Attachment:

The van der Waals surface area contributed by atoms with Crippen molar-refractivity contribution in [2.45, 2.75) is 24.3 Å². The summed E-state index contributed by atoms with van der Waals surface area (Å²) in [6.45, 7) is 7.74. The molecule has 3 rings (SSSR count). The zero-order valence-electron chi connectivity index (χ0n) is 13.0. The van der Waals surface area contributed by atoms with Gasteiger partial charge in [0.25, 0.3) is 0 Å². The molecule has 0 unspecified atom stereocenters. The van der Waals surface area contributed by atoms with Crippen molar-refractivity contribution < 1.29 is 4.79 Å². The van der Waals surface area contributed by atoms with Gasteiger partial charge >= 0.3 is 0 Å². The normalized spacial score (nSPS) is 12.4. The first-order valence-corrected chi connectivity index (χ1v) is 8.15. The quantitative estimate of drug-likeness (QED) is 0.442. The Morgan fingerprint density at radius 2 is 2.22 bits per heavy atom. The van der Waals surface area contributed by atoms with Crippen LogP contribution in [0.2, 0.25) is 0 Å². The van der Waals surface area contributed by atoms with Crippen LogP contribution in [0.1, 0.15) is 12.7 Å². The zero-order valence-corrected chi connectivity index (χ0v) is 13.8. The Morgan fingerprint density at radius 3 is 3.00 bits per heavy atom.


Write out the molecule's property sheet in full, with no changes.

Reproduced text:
The van der Waals surface area contributed by atoms with Crippen molar-refractivity contribution in [2.45, 2.75) is 24.3 Å². The summed E-state index contributed by atoms with van der Waals surface area (Å²) in [6.45, 7) is 7.74. The molecule has 3 rings (SSSR count). The zero-order valence-electron chi connectivity index (χ0n) is 13.0. The van der Waals surface area contributed by atoms with Gasteiger partial charge in [0.25, 0.3) is 0 Å². The molecule has 0 unspecified atom stereocenters. The van der Waals surface area contributed by atoms with Crippen molar-refractivity contribution < 1.29 is 4.79 Å². The van der Waals surface area contributed by atoms with Gasteiger partial charge >= 0.3 is 0 Å². The normalized spacial score (nSPS) is 12.4. The first-order valence-corrected chi connectivity index (χ1v) is 8.15. The quantitative estimate of drug-likeness (QED) is 0.442. The Morgan fingerprint density at radius 2 is 2.22 bits per heavy atom. The van der Waals surface area contributed by atoms with Crippen LogP contribution in [0.2, 0.25) is 0 Å². The van der Waals surface area contributed by atoms with Crippen LogP contribution in [0.1, 0.15) is 12.7 Å². The zero-order valence-corrected chi connectivity index (χ0v) is 13.8. The Morgan fingerprint density at radius 3 is 3.00 bits per heavy atom.